According to Chicago police, seven adults were arrested on suspicion of defacing Cloud Gate, the massive Anish Kapoor public artwork in the city’s Millennium Park popularly known as “The Bean” in the early morning hours of July 2nd. Authorities have not released names of those detained at this time, but the silver spray paint used to tag it with handles such as “35th Crew” was clearly visible on the 2006 piece’s lower curves this morning.
Seven people are in custody after the iconic “Bean” sculpture was vandalized at Millennium Park overnight. Charges are pending. https://t.co/svbpVuFOa5 pic.twitter.com/4h7yPiKaWe
— CBS Chicago (@cbschicago) July 2, 2019
Later that morning, park crew members were already working at removing the paint with an unknown substance.
The gang graffiti is coming off of #TheBean, the workers from Stuart Dean wouldn’t tell me what substance they’re using but you can definitely smell it. @fox32news pic.twitter.com/2NxUiutAt7
— Tia A. Ewing (@TIA_EWING) July 2, 2019
Another pubic work, The Cancer Survivor Wall, in nearby Maggie Daley Park was also defaced as were surrounding benches.
Made up of 168 highly polished stainless steel panels, “The Bean” has become a popular and often photographed tourist attraction in Chicago’s Millennium Park since its unveiling 13 years ago. Yet this is not the first time “The Bean” has suffered vandalism. In 2009, an unknown individual scratched graffiti onto its side.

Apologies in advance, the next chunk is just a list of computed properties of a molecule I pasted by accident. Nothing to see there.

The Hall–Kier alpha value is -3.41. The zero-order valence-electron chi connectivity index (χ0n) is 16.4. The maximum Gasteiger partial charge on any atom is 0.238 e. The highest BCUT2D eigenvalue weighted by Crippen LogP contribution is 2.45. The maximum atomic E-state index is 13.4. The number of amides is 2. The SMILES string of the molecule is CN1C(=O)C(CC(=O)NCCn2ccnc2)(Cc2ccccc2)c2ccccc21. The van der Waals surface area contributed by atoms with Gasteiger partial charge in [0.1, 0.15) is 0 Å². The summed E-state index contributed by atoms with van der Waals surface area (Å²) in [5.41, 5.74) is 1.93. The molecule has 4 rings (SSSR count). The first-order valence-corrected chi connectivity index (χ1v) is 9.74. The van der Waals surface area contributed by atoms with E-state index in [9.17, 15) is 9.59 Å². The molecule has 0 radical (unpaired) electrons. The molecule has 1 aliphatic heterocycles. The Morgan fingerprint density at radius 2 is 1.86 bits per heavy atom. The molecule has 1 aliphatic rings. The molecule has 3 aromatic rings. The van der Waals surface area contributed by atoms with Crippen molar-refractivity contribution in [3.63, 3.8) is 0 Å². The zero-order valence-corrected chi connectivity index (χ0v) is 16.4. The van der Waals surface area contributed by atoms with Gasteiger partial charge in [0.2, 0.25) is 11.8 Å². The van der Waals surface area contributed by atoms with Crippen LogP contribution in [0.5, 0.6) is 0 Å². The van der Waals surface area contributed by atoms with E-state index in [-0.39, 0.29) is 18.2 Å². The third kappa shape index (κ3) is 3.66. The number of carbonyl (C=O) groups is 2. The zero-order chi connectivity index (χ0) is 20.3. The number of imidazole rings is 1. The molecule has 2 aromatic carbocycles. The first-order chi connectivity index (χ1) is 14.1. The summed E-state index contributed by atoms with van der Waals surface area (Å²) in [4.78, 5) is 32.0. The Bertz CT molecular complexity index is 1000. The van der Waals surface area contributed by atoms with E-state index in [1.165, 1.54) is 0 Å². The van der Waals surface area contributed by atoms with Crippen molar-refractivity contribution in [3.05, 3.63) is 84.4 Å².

Somewhat ironically, the very construction of Could Gate was engineered to remove any trace of human effort or imprint, making the appearance of graffiti tags—essentially signatures—a direct and interesting riposte to Kapoor’s artistic intention. Indeed, the very action of scrawling one’s name on Cloud Gate could, in the right circumstances, could be an interesting comment on the anonymity (and perhaps inhumanity) of such public works themselves—this despite the fact that Kapoor’s design reflects an image of the viewer back at them.
While it’s unclear at this time whether those who defaced the work had such notions in mind, it is clear that the gleaming 220,000-pound work offers quite the blank canvas for those with paint or etching tools and will continue to do so for years to come. It’s not the first of Kapoor’s mirrored works to be defaced either: Dark Corner at the Palace of Versailles, which earned the moniker the “queen’s vagina”, received such treatment in 2015.